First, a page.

“Evidence is accumulating weekly, monthly as to how dangerous this will be,” said Andrew Steer, head of the World Resources Institute think-tank in Washington. Steer claims every year of delay adds $500 million to the eventual cost of fixing climate change.
 
He said that there were signs of progress, such as a plan in June by U.S. President Barack Obama to achieve a goal for cutting emissions by 2020 and the start of carbon trading in China. However, “they don't add up” to a solution, Steer added.
 
Any deal weaker than a treaty for shifting from fossil fuels to renewable energies is anathema to poor nations.
 
The 2015 deal is unlikely to include deep enough emissions cuts to achieve a U.N. goal set in 2010 of limiting temperature rise to below 2 degrees Celsius (3.6 Fahrenheit).
 
Temperatures have already risen by 0.8 C (1.4 F) since the Industrial Revolution, causing more heat waves, floods and rising sea levels despite a hiatus in the pace of warming at the Earth's surface so far this century.
 
A more flexible approach for 2015, as championed by the United States, raises risks that many nations will simply set themselves weak goals and hope others take up the slack.
 
However, that route may have a better chance of ratification by national parliaments. The hope is that negotiators will find a way to compare the ambition of promises and develop a mechanism to ratchet the weak ones up in coming years.

You May Like

Lesotho Faces New Round of Violence, Political Crisis

Brutal killing of military officer has sent former leaders back into S. Africa where they're watching anxiously as regional officials head in to try to restore peace More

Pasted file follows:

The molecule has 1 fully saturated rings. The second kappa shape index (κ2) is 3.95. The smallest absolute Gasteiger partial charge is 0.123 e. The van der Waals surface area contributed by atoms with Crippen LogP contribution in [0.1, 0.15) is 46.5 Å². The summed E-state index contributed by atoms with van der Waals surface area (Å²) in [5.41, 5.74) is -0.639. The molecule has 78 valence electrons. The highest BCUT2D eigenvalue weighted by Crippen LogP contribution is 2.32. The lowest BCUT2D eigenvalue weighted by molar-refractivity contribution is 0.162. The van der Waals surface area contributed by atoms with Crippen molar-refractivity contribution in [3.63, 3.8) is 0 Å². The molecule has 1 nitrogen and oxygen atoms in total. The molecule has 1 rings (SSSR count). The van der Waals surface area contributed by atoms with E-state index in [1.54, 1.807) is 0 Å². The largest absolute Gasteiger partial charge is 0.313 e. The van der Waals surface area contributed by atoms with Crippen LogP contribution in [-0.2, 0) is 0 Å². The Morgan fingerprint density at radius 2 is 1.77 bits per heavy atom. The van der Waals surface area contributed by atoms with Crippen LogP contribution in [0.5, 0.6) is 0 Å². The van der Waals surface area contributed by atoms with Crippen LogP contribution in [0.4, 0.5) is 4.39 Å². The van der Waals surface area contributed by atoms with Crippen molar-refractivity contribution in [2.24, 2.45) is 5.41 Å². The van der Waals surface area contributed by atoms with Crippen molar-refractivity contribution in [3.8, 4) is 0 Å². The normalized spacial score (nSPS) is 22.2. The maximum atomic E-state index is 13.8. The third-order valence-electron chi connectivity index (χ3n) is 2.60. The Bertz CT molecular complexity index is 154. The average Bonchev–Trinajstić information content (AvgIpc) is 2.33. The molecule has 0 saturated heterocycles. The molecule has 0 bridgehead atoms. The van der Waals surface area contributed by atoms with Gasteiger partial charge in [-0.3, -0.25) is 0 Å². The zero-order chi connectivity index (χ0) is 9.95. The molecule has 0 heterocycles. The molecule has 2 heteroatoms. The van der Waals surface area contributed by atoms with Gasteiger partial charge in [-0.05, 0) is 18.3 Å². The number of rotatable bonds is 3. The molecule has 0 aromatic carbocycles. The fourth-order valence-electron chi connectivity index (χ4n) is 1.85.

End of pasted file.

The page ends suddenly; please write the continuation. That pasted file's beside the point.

Video US Diplomat Expects Adoption of Srebrenica Anniversary Resolution

Samantha Power says there's broad consensus about killings in Bosnia's war, but Russia calls resolution 'divisive,' backs countermeasure at UN More

UN Report Exposes Widespread Boko Haram Atrocities

Damning report graphically details pattern of vicious, widespread atrocities committed by Islamist militants More

This forum has been closed.
Comments
     
There are no comments in this forum. Be first and add one

Featured Videos

Your JavaScript is turned off or you have an old version of Adobe's Flash Player. Get the latest Flash player.
Family of American Marine Calls for Release From Iranian Prisoni
X
Heather Murdock
July 01, 2015 8:59 PM
As the crowd of journalists covering the Iran talks swells, so too do the opportunities for media coverage.  Hoping to catch the attention of high-level diplomats, the family of American-Iranian marine Amir Hekmati is in Vienna, pleading for his release from an Iranian prison after nearly 4 years.  VOA’s Heather Murdock reports from Vienna.
Video

Video Family of American Marine Calls for Release From Iranian Prison

As the crowd of journalists covering the Iran talks swells, so too do the opportunities for media coverage.  Hoping to catch the attention of high-level diplomats, the family of American-Iranian marine Amir Hekmati is in Vienna, pleading for his release from an Iranian prison after nearly 4 years.  VOA’s Heather Murdock reports from Vienna.
Video

Video UK Holds Terror Drill as MPs Mull Tunisia Response

After pledging a tough response to last Friday’s terror attack in Tunisia, which came just days before the 10th anniversary of the bomb attacks on London’s transport network, British security services are shifting their focus to overseas counter-terror operations. VOA's Henry Ridgwell has more.
Video

Video Obama on Cuba: This is What Change Looks Like

President Barack Obama says the United States will soon reopen its embassy in Cuba for the first time since 1961, ending a half-century of isolation. VOA White House correspondent Luis Ramirez reports.
Video

Video Hate Groups Spread Influence Via Internet